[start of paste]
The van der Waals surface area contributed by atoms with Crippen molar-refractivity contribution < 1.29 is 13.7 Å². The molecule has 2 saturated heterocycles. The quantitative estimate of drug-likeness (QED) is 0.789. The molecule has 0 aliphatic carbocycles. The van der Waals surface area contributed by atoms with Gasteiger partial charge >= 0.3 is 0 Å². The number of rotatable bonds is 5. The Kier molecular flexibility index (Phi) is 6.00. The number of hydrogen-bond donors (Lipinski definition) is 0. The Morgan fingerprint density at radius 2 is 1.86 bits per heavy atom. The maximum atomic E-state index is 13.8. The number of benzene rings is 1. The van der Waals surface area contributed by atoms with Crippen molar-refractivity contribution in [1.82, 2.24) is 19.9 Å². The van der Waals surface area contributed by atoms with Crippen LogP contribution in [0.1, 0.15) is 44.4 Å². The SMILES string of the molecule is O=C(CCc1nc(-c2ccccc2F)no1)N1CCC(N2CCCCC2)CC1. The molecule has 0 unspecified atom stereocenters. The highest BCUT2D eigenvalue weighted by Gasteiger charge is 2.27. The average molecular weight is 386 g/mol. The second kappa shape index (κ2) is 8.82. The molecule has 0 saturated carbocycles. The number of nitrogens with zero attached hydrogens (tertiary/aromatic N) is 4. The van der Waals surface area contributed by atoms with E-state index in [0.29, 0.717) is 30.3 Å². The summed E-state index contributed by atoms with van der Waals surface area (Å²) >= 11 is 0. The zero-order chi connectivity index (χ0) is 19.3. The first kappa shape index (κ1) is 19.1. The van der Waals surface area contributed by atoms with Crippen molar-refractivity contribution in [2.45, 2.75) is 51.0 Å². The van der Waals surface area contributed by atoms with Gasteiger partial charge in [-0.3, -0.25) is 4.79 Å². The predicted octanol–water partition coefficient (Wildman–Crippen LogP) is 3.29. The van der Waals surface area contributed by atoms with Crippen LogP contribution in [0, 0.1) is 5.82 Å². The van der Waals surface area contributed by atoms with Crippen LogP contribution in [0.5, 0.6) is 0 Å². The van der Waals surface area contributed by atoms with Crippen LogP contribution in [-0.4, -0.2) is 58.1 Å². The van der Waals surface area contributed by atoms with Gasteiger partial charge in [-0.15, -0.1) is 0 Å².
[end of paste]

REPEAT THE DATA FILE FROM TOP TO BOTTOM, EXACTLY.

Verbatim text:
The van der Waals surface area contributed by atoms with Crippen molar-refractivity contribution < 1.29 is 13.7 Å². The molecule has 2 saturated heterocycles. The quantitative estimate of drug-likeness (QED) is 0.789. The molecule has 0 aliphatic carbocycles. The van der Waals surface area contributed by atoms with Gasteiger partial charge >= 0.3 is 0 Å². The number of rotatable bonds is 5. The Kier molecular flexibility index (Phi) is 6.00. The number of hydrogen-bond donors (Lipinski definition) is 0. The Morgan fingerprint density at radius 2 is 1.86 bits per heavy atom. The maximum atomic E-state index is 13.8. The number of benzene rings is 1. The van der Waals surface area contributed by atoms with Crippen molar-refractivity contribution in [1.82, 2.24) is 19.9 Å². The van der Waals surface area contributed by atoms with Crippen LogP contribution in [0.1, 0.15) is 44.4 Å². The SMILES string of the molecule is O=C(CCc1nc(-c2ccccc2F)no1)N1CCC(N2CCCCC2)CC1. The molecule has 0 unspecified atom stereocenters. The highest BCUT2D eigenvalue weighted by Gasteiger charge is 2.27. The average molecular weight is 386 g/mol. The second kappa shape index (κ2) is 8.82. The molecule has 0 saturated carbocycles. The number of nitrogens with zero attached hydrogens (tertiary/aromatic N) is 4. The van der Waals surface area contributed by atoms with E-state index in [0.29, 0.717) is 30.3 Å². The summed E-state index contributed by atoms with van der Waals surface area (Å²) >= 11 is 0. The zero-order chi connectivity index (χ0) is 19.3. The first kappa shape index (κ1) is 19.1. The van der Waals surface area contributed by atoms with Crippen molar-refractivity contribution in [2.45, 2.75) is 51.0 Å². The van der Waals surface area contributed by atoms with Gasteiger partial charge in [-0.3, -0.25) is 4.79 Å². The predicted octanol–water partition coefficient (Wildman–Crippen LogP) is 3.29. The van der Waals surface area contributed by atoms with Crippen LogP contribution in [0, 0.1) is 5.82 Å². The van der Waals surface area contributed by atoms with Crippen LogP contribution in [0.5, 0.6) is 0 Å². The van der Waals surface area contributed by atoms with Crippen LogP contribution in [-0.4, -0.2) is 58.1 Å². The van der Waals surface area contributed by atoms with Gasteiger partial charge in [-0.15, -0.1) is 0 Å².